During this time of the year when the beauty of autumn surrounds us on campus, we know that many in our community are also experiencing stress, anxiety, and possible hardship. For some, it’s a disappointment at a lower than expected midterm grade, and for others it’s grief over the death of a loved one. It may also be frustration that the COVID-19 pandemic still lingers, uncertainty about an academic major or life after graduation, worry about the upcoming holidays or some other concern. These are all normal reactions at this point in the semester, and the shorter days and earlier onset of darkness can make our reactions seem even more intense.
If you are experiencing any of these things, we want to remind you that you are not alone. Each in its own way, our offices are here to support you and we invite you to reach out if we can be of help or if you just want to talk:
In addition, here are some suggestions for self-care:
- Our emotions reside in our bodies and minds, so take good care of yours.
- Maintain a regular sleep schedule—try to go to sleep and wake up at roughly the same time.
- Work towards maintaining good nutrition and regular meals.
- Limit alcohol intake.
- Limit caffeine intake.
- Get some exercise.
- Spend some time outside in nature.
- Practice deep breathing, relaxation, prayer, meditation, yoga.
- Try an activity that engages your body and mind: e.g., artwork, crafting, playing a musical instrument, dancing, joining an intramural sports team.
- Maintain or cultivate religious and spiritual practices. Gather with classmates at Mass or another form of prayer in the Chapel, attend a Bible study, go on a retreat, spend some quiet time in the Interfaith Prayer Room in Tinsley.
- Maintain your social connections. We are essentially social by nature, so it is vital to stay in touch with family and friends. Get together with friends on campus, make plans to hang out this weekend, try the old-fashioned art of letter writing!
- Write the names of friends and family members who have died in the Remembrance Book in the Chapel so that others who gather for prayer in the Chapel can pray for them.
- Maintain a schedule. Develop a routine for meals, classes, study time, and relaxation time. Having a schedule helps us remember our mission/purpose, helps us to keep sight of our goals, and gives us a sense of control.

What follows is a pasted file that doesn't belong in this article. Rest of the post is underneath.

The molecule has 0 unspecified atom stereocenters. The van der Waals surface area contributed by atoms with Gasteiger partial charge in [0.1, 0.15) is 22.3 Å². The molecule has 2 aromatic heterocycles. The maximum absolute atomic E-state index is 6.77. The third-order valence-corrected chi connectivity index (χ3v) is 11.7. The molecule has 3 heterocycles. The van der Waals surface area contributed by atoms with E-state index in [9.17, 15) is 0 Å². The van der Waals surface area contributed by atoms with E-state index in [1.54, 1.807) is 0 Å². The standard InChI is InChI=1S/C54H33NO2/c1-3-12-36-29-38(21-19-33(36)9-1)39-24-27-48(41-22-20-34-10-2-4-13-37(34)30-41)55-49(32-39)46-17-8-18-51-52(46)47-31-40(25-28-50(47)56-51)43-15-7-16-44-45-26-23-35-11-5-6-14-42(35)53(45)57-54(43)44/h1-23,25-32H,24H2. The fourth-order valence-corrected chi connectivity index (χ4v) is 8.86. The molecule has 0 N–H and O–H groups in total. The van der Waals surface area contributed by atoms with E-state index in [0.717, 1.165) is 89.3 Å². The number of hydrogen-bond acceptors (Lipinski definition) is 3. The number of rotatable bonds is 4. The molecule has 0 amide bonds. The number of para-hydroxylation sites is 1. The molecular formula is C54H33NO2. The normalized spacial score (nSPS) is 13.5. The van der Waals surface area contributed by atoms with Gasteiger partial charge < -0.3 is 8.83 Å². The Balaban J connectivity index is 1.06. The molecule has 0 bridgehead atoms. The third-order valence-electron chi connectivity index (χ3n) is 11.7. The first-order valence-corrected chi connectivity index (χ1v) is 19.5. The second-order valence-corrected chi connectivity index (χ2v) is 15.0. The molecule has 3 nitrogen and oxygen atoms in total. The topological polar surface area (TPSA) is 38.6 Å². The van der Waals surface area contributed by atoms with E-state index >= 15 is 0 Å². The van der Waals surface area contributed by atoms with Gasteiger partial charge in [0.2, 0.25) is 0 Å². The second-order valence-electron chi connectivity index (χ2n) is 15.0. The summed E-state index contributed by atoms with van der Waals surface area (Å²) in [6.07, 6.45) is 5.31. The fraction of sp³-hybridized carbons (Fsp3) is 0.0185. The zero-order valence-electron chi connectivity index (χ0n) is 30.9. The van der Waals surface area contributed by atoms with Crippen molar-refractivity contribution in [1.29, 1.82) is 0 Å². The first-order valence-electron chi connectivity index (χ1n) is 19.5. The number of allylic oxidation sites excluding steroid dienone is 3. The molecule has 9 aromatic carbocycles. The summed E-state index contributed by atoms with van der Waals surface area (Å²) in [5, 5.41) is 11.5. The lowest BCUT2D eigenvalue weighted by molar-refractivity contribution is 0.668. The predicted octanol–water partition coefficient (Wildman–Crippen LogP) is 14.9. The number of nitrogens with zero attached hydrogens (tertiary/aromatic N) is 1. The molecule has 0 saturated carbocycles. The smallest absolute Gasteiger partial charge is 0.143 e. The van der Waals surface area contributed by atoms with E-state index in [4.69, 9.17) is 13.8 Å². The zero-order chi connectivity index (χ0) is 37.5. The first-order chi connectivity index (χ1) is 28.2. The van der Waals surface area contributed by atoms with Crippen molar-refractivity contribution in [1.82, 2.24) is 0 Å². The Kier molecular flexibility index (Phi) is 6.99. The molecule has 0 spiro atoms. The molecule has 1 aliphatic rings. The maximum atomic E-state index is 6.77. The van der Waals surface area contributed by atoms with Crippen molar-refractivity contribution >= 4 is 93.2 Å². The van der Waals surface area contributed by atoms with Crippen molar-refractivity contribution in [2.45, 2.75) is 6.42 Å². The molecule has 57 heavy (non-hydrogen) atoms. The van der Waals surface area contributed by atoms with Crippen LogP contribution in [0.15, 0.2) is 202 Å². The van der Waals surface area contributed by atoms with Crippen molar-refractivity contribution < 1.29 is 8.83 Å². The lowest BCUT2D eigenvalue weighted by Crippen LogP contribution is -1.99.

- Consider keeping a journal. End your daily entry with three positives from the day.
- Do something kind for someone else. Call or text someone you haven’t seen in awhile, make an appointment to give blood, make a video or music playlist and share it, cook a meal and invite friends to share it, volunteer through the Reach Out Center, sign up to go on a SEND trip. Whatever your talent is, consider how you can share it!
- Maintain perspective. Remind yourself of what is good, sustaining, and enduring in your life: e.g., family, friends, faith, health, mental health, a home. Remember what many of us heard from our grandmothers, “Storms don’t last forever, and trouble don’t last always.”
Consider making use of one of the many mental health apps that are available. See the list here.
- Also, please be aware of the following websites and phone resources if you are in need of immediate assistance with a crisis or if you are having thoughts of hurting yourself:
- National Suicide Prevention Lifeline: 800-273-TALK (800-273-8255)
Visit www.crisistextline.org or connect to a counselor by text: text TALK to 741741
Students of color may text STEVE to 741741 for crisis support or click here to call or chat.
Students of the LGBTQ+ community may text START 678-678 or click here to call or chat.
Mobile Crisis Resource: If you or someone you know is experiencing a mental health emergency, call toll-free: 800-977-5555 or click here.
We leave you with this prayer which was written by a college student during a time of stress and anxiety:
Lord, it is hard even to begin this prayer.
The extraordinary effort needed to do daily tasks,
to get out of bed, face the world, open a book, exhausts me.
I feel as though the eyes through which
I see the world are no longer my own.
I long for comfort and relief
from this feeling inside of me,
but even hope can be exhausting.
Lord, help me to feel your constant presence
and the presence of those who care for me,
even when I find it hard to care about myself.
Give me the strength and courage
to seek the help and support I need.
Stretch out your hand to me, Lord;
reach out and help me to calm the storm. Amen.
Deacon Paul Covino, Director, Campus Ministry
Dr. Frank Dibert, Director, Counseling Service